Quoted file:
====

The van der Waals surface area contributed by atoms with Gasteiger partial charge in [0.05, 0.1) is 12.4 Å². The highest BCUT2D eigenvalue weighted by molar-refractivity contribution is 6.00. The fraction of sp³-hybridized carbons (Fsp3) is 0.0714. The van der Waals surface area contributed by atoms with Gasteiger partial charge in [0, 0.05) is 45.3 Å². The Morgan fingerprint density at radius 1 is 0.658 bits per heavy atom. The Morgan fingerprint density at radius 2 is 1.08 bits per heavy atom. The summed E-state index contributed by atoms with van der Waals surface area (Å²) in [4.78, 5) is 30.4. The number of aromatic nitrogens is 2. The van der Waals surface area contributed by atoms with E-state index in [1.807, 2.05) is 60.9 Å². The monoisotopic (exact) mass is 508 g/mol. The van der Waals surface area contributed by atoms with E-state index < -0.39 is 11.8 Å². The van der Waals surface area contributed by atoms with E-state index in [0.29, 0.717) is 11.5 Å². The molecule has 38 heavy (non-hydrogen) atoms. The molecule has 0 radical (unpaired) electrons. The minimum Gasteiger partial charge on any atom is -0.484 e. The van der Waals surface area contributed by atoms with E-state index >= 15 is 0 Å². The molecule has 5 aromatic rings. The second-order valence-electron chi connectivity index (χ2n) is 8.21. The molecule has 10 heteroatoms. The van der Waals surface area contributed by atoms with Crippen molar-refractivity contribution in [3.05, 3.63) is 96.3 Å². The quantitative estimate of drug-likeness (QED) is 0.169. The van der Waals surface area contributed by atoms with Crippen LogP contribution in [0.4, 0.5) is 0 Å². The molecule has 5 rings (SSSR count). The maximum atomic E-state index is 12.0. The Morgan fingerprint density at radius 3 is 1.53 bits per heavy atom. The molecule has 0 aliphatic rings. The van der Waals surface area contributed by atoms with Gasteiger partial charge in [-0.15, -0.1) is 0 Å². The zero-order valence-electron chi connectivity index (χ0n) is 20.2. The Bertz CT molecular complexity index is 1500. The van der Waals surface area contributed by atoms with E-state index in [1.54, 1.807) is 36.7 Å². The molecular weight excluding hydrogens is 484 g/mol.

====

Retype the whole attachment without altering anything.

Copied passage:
The van der Waals surface area contributed by atoms with Gasteiger partial charge in [0.05, 0.1) is 12.4 Å². The highest BCUT2D eigenvalue weighted by molar-refractivity contribution is 6.00. The fraction of sp³-hybridized carbons (Fsp3) is 0.0714. The van der Waals surface area contributed by atoms with Gasteiger partial charge in [0, 0.05) is 45.3 Å². The Morgan fingerprint density at radius 1 is 0.658 bits per heavy atom. The Morgan fingerprint density at radius 2 is 1.08 bits per heavy atom. The summed E-state index contributed by atoms with van der Waals surface area (Å²) in [4.78, 5) is 30.4. The number of aromatic nitrogens is 2. The van der Waals surface area contributed by atoms with E-state index in [1.807, 2.05) is 60.9 Å². The monoisotopic (exact) mass is 508 g/mol. The van der Waals surface area contributed by atoms with E-state index < -0.39 is 11.8 Å². The van der Waals surface area contributed by atoms with E-state index in [0.29, 0.717) is 11.5 Å². The molecule has 38 heavy (non-hydrogen) atoms. The molecule has 0 radical (unpaired) electrons. The minimum Gasteiger partial charge on any atom is -0.484 e. The van der Waals surface area contributed by atoms with E-state index >= 15 is 0 Å². The molecule has 5 aromatic rings. The second-order valence-electron chi connectivity index (χ2n) is 8.21. The molecule has 10 heteroatoms. The van der Waals surface area contributed by atoms with Crippen molar-refractivity contribution in [3.05, 3.63) is 96.3 Å². The quantitative estimate of drug-likeness (QED) is 0.169. The van der Waals surface area contributed by atoms with Crippen LogP contribution in [0.4, 0.5) is 0 Å². The molecule has 5 rings (SSSR count). The maximum atomic E-state index is 12.0. The Morgan fingerprint density at radius 3 is 1.53 bits per heavy atom. The molecule has 0 aliphatic rings. The van der Waals surface area contributed by atoms with Gasteiger partial charge in [-0.15, -0.1) is 0 Å². The zero-order valence-electron chi connectivity index (χ0n) is 20.2. The Bertz CT molecular complexity index is 1500. The van der Waals surface area contributed by atoms with E-state index in [1.54, 1.807) is 36.7 Å². The molecular weight excluding hydrogens is 484 g/mol.